Adequate facilities report on hold

Panel members raise concerns, delaying vote

another draft due

July 13, 1999|By Edward Lee | Edward Lee,SUN STAFF

A long-awaited report evaluating the effectiveness of a 7-year-old law that ties development in Howard County to the construction of roads and schools is being held back a little longer.

The Adequate Public Facilities Ordinance Committee -- with two of its 15 members absent because of vacations -- met last night in a conference room of the Columbia Gateway Building to approve a final draft of a list of recommendations for submission to County Executive James N. Robey.

But debates over wording and new suggestions prompted some members to wonder aloud whether the committee should meet again.

At one point, members quibbled over whether "few" should be changed to "some" to reflect the importance of an issue.

David Berson, who chaired the committee, agreed that another draft of the report would be e-mailed to all members, who would express their approval or denial in the same electronic manner.

The rewrite likely will keep the report from going to Robey for a few more days.

The committee of civic activists, business leaders and county officials was formed in April by Robey to analyze the Adequate Public Facilities Ordinance, a daunting assignment when one considers that the law regulates growth by limiting the number of new houses according to capacity of roads and schools.

To better inform themselves, committee members researched the Internet, called officials in neighboring counties and debated several topics that they later dropped from their scope.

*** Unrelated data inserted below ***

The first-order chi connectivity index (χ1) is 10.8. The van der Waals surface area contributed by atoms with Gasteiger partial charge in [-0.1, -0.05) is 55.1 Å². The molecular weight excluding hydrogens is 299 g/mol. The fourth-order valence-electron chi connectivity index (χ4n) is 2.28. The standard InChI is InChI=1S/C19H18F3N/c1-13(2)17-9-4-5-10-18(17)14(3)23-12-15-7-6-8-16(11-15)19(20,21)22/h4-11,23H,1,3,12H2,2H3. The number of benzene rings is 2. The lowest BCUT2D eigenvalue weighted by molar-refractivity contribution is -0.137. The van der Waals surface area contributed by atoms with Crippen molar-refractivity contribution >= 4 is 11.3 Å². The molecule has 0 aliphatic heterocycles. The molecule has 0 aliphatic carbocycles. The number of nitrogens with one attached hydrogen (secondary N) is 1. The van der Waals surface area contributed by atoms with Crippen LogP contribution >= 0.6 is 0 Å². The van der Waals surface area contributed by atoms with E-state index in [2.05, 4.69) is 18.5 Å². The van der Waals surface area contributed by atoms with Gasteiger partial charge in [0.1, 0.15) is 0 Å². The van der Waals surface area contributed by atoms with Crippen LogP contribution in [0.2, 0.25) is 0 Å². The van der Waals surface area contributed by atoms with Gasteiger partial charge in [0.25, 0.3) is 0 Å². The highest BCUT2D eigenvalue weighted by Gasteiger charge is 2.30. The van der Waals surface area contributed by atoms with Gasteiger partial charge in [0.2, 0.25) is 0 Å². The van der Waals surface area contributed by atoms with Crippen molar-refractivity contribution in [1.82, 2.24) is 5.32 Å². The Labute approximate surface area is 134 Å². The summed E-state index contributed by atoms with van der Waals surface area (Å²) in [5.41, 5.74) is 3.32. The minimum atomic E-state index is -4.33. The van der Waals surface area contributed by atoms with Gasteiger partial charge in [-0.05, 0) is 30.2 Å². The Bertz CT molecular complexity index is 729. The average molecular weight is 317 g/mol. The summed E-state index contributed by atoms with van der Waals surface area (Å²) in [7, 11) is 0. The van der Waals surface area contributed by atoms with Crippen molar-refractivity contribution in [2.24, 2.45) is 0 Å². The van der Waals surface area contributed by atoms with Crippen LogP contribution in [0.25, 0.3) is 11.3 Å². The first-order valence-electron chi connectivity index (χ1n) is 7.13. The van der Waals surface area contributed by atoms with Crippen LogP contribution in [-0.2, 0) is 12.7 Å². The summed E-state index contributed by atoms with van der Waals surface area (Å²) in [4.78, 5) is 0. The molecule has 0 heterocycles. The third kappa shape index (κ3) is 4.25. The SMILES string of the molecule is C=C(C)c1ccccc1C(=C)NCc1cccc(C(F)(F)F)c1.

The discussion yielded key recommendations such as:

Reducing the cap for elementary school enrollments from the current 20 percent over capacity to 15 percent over capacity.

This would give county planners the power to delay proposed residential development around elementary schools with enrollments 15 percent over capacity. If adopted, 10 elementary schools would be closed to new pupils in 2003.

Limiting to 300 the number of new homes in a school district where enrollment at elementary schools exceeds 100 percent of capacity.

The proposal would prevent a repeat of the crowded conditions at Pointers Run Elementary School in Clarksville, which is closed to new students in 2002 and 2003 because of rapid growth around it.

Extending the roads test applied to intersections near planned subdivisions from a mile to 1.5 miles.

Developers now contribute money to pay for improvements to intersections within a mile of a proposed development that would suffer a drop in the level of service because of the growth.

The recommendation was sparked by dense residential development in the Worthington section of Ellicott City, where homeowners are worried that traffic from new growth will overburden three scenic roads.

Voting to ask Robey to form a five-member group made up of one representative each from the PTA the development community, the Department of Planning and Zoning, the school system and the public to annually review a chart produced by the school system that determines the seats available in each school district.

Robey is to review the committee recommendations this summer. If he agrees with any, the Department of Planning and Zoning will draft them as amendments, which likely will be reviewed by the County Council this fall.

Pub Date: 7/13/99

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